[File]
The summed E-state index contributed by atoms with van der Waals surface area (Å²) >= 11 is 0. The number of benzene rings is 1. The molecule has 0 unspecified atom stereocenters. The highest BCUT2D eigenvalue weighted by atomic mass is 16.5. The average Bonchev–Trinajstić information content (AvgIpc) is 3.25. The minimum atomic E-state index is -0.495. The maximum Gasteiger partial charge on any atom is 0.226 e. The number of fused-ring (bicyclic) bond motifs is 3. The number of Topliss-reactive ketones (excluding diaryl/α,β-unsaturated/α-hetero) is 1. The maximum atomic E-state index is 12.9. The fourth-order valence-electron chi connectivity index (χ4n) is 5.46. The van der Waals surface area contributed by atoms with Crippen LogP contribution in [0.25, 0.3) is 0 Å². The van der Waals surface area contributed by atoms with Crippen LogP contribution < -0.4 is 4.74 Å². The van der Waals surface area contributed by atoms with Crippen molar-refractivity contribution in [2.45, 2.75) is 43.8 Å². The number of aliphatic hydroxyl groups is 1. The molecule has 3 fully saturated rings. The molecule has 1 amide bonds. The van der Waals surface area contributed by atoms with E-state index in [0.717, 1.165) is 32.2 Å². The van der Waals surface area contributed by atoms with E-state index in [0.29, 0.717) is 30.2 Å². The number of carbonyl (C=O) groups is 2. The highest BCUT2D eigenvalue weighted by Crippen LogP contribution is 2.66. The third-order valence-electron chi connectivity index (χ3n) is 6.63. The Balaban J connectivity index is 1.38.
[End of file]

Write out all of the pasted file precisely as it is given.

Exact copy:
The summed E-state index contributed by atoms with van der Waals surface area (Å²) >= 11 is 0. The number of benzene rings is 1. The molecule has 0 unspecified atom stereocenters. The highest BCUT2D eigenvalue weighted by atomic mass is 16.5. The average Bonchev–Trinajstić information content (AvgIpc) is 3.25. The minimum atomic E-state index is -0.495. The maximum Gasteiger partial charge on any atom is 0.226 e. The number of fused-ring (bicyclic) bond motifs is 3. The number of Topliss-reactive ketones (excluding diaryl/α,β-unsaturated/α-hetero) is 1. The maximum atomic E-state index is 12.9. The fourth-order valence-electron chi connectivity index (χ4n) is 5.46. The van der Waals surface area contributed by atoms with Crippen LogP contribution in [0.25, 0.3) is 0 Å². The van der Waals surface area contributed by atoms with Crippen LogP contribution < -0.4 is 4.74 Å². The van der Waals surface area contributed by atoms with Crippen molar-refractivity contribution in [2.45, 2.75) is 43.8 Å². The number of aliphatic hydroxyl groups is 1. The molecule has 3 fully saturated rings. The molecule has 1 amide bonds. The van der Waals surface area contributed by atoms with E-state index in [0.717, 1.165) is 32.2 Å². The van der Waals surface area contributed by atoms with E-state index in [0.29, 0.717) is 30.2 Å². The number of carbonyl (C=O) groups is 2. The highest BCUT2D eigenvalue weighted by Crippen LogP contribution is 2.66. The third-order valence-electron chi connectivity index (χ3n) is 6.63. The Balaban J connectivity index is 1.38.